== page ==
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So wrong. Most women will get symptoms of vaginal dryness at some stage. For some it is the first symptom of the approaching menopause, others may not notice any changes until they are much older. As well as dryness, women can experience soreness, itching and urinary symptoms, including recurrent urinary infections. It can become too uncomfortable to have sex, ride a bicycle or even wear jeans. Sadly this problem only gets worse without long-term treatment. Local vaginal oestrogen is a very safe and effective option. It is not absorbed into the circulation but just acts locally. It can be supplied via vaginal cream, gel, pessaries or a ring. The ring (pictured) is flexible and easily inserted into the vagina and changed every 3 months. About 75% of women who go on HRT find their vaginal symptoms settle but 25% need to continue vaginal oestrogen as well. If you are suffering I recommend reading Me and My Menopausal Vagina by Jane Lewis for lots more useful information and you can follow her via @my_menopausal_vagina #hrt #localoestrogen #menopausalsymptoms #perimenopausalsymptoms #mymenopausalvagina #estring #menopauseawarenessmonth #recurrenturinaryinfection #saddlesore #dontignorethesigns #ignoretheinformationleafletmoredetailinmyth17tomorrow #makemenopausematter

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Not a good idea when the information is wrong! All HRT package leaflets list all the possible risks of the old type of oral HRT. Almost all of these risks do not apply to oestrogen through the skin and none of them apply to vaginal oestrogen. However women understandably get put off starting their treatment if their doctors have not explained this. Campaigners such as @lizearlewellbeing and @themenocharity founded by Dr Louise Newson are trying to tackle this issue but meanwhile women are missing out on safe and effective treatment for their symptoms. #hrt #vaginalhealth #oestrogen #inaccurate #menopauseawarenessmonth #worldmenopausedaytomorrow #onemoremythtocomeanditsabigone #makemenopausematter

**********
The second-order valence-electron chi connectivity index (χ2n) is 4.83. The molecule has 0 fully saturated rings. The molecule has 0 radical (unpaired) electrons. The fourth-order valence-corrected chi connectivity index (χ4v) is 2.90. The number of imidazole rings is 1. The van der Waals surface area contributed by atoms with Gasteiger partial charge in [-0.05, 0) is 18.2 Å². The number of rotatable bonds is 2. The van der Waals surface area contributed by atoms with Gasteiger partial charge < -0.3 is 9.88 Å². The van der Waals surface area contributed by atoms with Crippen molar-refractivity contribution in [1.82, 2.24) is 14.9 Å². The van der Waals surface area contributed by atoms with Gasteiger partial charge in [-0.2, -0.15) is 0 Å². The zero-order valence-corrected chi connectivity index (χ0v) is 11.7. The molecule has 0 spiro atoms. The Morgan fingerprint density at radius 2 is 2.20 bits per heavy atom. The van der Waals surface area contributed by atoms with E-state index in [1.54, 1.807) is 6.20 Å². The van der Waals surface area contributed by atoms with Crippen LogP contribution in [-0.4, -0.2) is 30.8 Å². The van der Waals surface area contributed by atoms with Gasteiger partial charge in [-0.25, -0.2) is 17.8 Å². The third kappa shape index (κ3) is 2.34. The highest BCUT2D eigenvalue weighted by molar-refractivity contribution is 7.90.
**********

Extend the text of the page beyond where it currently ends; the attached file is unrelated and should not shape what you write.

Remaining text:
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Not true. Testosterone is an important hormone for women too, helping with libido, energy levels, mood and concentration. It is produced in the ovaries and the adrenal glands and levels gradually reduce with age. Young women who have their ovaries removed surgically may suffer from a dramatic drop in levels. NICE guidelines say that testosterone can be considered for those that need it, once established on a suitable dose of oestrogen (plus a progestogen if required). However most GPs are not yet confident in prescribing it and some are not allowed to prescribe on the NHS due to local restrictions. We do not currently have a licensed preparation for women in the UK so small doses of the preparations for men can be used on the NHS off-licence. There is also an Australian product designed for women called Androfeme 1 which can only be prescribed privately. This is my last myth (for now) and I wish you all a very happy World Menopause Day 2020! Please feel free to share my myths series. So many women are being deprived of HRT when they could really benefit from it. Every women needs to be able to make her own decision about whether or not to take HRT based on the evidence, not the myths. #hrt #worldmenopauseday #worldmenopauseday2020 #menopauseawarenessmonth #menopauseadvice #perimenopause #menopause #surgicalmenopause #testosterone #testosteronereplacementtherapy #testosteronetherapy #makemenopausematter